Surely we don't want a driver compromised this way to be handling a huge piece of heavy equipment like a big rig.

But the idiot doc at the worker's comp clinic had no conception of what goes into truck driving, and after a lot of hemming and hawing, said he thought it could be done. With *restrictions.*

The restrictions meant things like Walter not raising his hands higher than his shoulders, or using more than 10 pounds of force. This doesn't add up: You need to be able to do those in order to drive a rig. Oh - and he can't use the pain meds the same doctor prescribed.

But Walter said he'd try, and went back on the road. Why? Because the fact that the doc wouldn't get over his fascination with *driving but with restrictions* means that this was NOT considered a full Worker's Comp case.


His medical bills are covered on Worker's Comp, but since he supposedly can drive a truck by magically not using force or raising his arms, there's no salary compensation. Having endured a day without food and ten days on low food because there was simply no money to buy food with, Walter didn't think living with no income was a such good idea.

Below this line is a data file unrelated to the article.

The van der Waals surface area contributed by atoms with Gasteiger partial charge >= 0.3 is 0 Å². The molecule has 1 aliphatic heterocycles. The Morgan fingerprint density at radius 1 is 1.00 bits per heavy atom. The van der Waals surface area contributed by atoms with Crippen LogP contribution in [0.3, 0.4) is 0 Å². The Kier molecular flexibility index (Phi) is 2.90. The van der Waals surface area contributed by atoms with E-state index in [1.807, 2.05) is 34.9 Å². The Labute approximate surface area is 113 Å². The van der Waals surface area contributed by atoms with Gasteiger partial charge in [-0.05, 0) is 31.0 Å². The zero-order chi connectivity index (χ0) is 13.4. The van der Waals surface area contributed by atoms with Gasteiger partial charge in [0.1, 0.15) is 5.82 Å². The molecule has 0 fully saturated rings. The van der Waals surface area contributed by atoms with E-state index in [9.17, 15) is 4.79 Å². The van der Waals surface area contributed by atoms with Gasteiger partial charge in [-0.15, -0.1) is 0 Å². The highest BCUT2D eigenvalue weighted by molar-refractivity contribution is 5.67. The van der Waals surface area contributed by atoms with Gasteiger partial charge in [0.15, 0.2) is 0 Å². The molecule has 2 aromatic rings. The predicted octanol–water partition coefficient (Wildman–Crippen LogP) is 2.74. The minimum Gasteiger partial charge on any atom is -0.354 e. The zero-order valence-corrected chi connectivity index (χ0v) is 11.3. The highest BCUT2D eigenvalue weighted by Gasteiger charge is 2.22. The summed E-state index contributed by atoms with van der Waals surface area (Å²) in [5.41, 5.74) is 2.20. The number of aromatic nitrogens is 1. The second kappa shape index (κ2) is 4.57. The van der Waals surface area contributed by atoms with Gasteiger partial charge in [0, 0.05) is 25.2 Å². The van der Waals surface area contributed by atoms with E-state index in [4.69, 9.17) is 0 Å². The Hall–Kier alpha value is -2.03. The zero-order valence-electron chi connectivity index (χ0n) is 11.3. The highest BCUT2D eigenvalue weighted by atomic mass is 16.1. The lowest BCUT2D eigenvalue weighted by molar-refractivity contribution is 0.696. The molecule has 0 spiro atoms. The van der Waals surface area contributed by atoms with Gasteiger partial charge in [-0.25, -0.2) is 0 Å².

The only reason I didn't pitch a huge fit is because his transmission is sort of *automatic.* It's not the same as in a car - he still has to work the gears to some extent - but it certainly helps cut down on his continuing damage.

I bet he'll half kill himself driving his current load to the New Orleans area, then give it up. All the healing that's taken place will be compromised by this drive.